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Put those old phone books to good use
Keep Liberty Beautiful
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It’s time to end a close relationship. I am talking about your relationship with that old phonebook you’ve been spending time with for the past year or so. It is time to give it the boot and make room for a new book in your life. But, don’t just toss it in the trash. Turn that phonebook in so it can be recycled.
Typically, the book contains more than 800 pages that can be recycled into other useful paper products. That is about a pound and a half of paper in each book that can be recycled. Just think how many trees would be saved if every household and business in Liberty County recycled their phonebooks. That’s a lot of paper.
This week, we will be putting out collection boxes around town as drop-off sites for your recycling convenience. They will remain until Feb. 19. Drop-off sites will include municipal and government offices as well as a few other locations:
• Liberty County Courthouse Annex lobby in Hinesville
• City hall lobby in Hinesville
• City hall lobby in Midway
• City hall lobby in Riceboro
• City hall porch in Walthourville
• City hall lobby in Flemington
Local businesses and industries also are encouraged to collect their old phonebooks and business catalogs. KLCB will be happy to arrange a pickup for any businesses with a lot of phonebooks and sales catalogs for recycling between now and Feb. 19. Just call 880-4888 to arrange a pickup.
 If you are not convinced that recycling can make a difference, consider these facts:
• Every ton of paper that is recycled saves 17 trees.
• In 2006, a record 53.4 percent of the paper consumed in the United States was recovered for recycling. That is more than 53 million tons recycled.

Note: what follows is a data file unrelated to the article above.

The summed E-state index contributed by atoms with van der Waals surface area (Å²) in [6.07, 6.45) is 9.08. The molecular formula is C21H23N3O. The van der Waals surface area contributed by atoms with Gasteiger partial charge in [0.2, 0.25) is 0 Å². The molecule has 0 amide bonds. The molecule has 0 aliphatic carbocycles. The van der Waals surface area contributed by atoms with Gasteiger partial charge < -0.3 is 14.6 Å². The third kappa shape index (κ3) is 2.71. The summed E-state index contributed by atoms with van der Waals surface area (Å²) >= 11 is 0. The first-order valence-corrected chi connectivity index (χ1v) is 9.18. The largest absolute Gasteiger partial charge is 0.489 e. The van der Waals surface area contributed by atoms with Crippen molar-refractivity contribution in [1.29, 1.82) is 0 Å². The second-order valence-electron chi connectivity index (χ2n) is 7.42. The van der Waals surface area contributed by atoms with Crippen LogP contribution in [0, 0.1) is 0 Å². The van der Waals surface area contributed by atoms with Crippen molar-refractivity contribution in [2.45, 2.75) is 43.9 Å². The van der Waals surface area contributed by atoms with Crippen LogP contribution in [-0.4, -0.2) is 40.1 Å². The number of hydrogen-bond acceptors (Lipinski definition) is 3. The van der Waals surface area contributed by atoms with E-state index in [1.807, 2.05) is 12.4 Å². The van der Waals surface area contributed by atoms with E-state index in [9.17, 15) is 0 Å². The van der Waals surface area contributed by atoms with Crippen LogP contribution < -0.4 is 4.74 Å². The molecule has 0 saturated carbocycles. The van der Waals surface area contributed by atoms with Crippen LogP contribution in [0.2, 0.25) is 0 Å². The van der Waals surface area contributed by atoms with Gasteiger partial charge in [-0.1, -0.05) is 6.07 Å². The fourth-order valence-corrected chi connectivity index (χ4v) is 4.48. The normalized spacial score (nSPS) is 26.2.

• More than 36 percent of the fiber used to make new paper products in the United States now comes from recycled sources.
• Every ton of paper recycled saves more than 3.3 cubic yards of landfill space.
• Many paper products can be recycled several times. What an opportunity to extend the life of resources.
Moving on to other matters, Georgia Arbor Day is Friday, Feb. 19. That might seem a long time from now, but the second annual Arbor Day photo competition and exhibition will be here before you know it. If you are photography buff or just a nature lover with a camera, start planning now to participate in the competition to celebrate Arbor Day.
The annual event, created by Laura and Meredith Devendorf, is the result of a partnership with Melon Bluff Nature Center, the Hinesville Area Arts Council and the Georgia Forestry Commission. The event is open for entries in two divisions: a senior division (adults 17 and older) and a junior division (ages 10-16).
The criteria for the photo competition and the prizes will be online soon at www.melonbluff.com and www.hinesvillearts.com.
By the way, I should let you all know that we have moved. The office of Keep Liberty County Beautiful is now in Midway behind city hall at 9397 Oglethorpe Highway. Our new office phone number is 880-4888.

More upcoming KLCB events that need your help or participation:
• Feb. 8-19: Georgia Arbor Day. In partnership with the Georgia Forestry Commission, we will be offering a limited number of young trees for planting around the community. Interested schools, churches, businesses, civic and youth groups can join us by planting trees in celebration of Arbor Day. Call 368-4888 to reserve your trees while supplies last. Trees are the answer for a beautiful community so plant one now!

For more information on Keep Liberty County Beautiful programs, contact Swida at 368-4888 or klcb@coastalnow.net.
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